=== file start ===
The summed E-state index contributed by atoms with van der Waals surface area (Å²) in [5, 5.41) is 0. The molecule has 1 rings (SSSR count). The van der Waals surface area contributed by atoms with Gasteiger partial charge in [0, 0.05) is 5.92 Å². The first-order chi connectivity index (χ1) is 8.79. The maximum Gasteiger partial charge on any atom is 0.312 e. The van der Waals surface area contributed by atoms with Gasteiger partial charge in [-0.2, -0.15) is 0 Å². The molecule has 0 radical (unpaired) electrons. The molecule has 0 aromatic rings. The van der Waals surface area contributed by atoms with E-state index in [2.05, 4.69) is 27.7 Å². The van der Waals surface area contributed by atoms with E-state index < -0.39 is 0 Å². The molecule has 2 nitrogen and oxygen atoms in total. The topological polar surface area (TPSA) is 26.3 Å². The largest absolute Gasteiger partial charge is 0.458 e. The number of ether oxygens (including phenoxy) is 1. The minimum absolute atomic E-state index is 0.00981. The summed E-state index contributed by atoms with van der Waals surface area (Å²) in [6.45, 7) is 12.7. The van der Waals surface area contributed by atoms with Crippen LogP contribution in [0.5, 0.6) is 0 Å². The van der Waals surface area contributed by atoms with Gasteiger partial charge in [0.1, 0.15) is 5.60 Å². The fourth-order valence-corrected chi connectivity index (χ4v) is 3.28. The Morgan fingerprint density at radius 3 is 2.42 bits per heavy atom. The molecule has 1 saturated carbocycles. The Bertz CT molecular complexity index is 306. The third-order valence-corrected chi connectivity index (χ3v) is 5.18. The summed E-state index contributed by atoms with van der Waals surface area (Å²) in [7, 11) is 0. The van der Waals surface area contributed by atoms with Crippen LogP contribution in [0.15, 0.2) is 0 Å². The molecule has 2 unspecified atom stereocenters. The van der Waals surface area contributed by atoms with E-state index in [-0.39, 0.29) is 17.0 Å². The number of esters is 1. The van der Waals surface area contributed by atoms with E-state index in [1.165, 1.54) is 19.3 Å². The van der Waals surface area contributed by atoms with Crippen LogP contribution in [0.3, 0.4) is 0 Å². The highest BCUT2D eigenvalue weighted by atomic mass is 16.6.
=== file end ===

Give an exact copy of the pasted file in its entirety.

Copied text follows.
The summed E-state index contributed by atoms with van der Waals surface area (Å²) in [5, 5.41) is 0. The molecule has 1 rings (SSSR count). The van der Waals surface area contributed by atoms with Gasteiger partial charge in [0, 0.05) is 5.92 Å². The first-order chi connectivity index (χ1) is 8.79. The maximum Gasteiger partial charge on any atom is 0.312 e. The van der Waals surface area contributed by atoms with Gasteiger partial charge in [-0.2, -0.15) is 0 Å². The molecule has 0 radical (unpaired) electrons. The molecule has 0 aromatic rings. The van der Waals surface area contributed by atoms with E-state index in [2.05, 4.69) is 27.7 Å². The van der Waals surface area contributed by atoms with E-state index < -0.39 is 0 Å². The molecule has 2 nitrogen and oxygen atoms in total. The topological polar surface area (TPSA) is 26.3 Å². The largest absolute Gasteiger partial charge is 0.458 e. The number of ether oxygens (including phenoxy) is 1. The minimum absolute atomic E-state index is 0.00981. The summed E-state index contributed by atoms with van der Waals surface area (Å²) in [6.45, 7) is 12.7. The van der Waals surface area contributed by atoms with Crippen LogP contribution in [0.5, 0.6) is 0 Å². The van der Waals surface area contributed by atoms with Gasteiger partial charge in [0.1, 0.15) is 5.60 Å². The fourth-order valence-corrected chi connectivity index (χ4v) is 3.28. The Morgan fingerprint density at radius 3 is 2.42 bits per heavy atom. The molecule has 1 saturated carbocycles. The Bertz CT molecular complexity index is 306. The third-order valence-corrected chi connectivity index (χ3v) is 5.18. The summed E-state index contributed by atoms with van der Waals surface area (Å²) in [7, 11) is 0. The van der Waals surface area contributed by atoms with Crippen LogP contribution in [0.15, 0.2) is 0 Å². The molecule has 2 unspecified atom stereocenters. The van der Waals surface area contributed by atoms with E-state index in [-0.39, 0.29) is 17.0 Å². The number of esters is 1. The van der Waals surface area contributed by atoms with E-state index in [1.165, 1.54) is 19.3 Å². The van der Waals surface area contributed by atoms with Crippen LogP contribution in [0.3, 0.4) is 0 Å². The highest BCUT2D eigenvalue weighted by atomic mass is 16.6.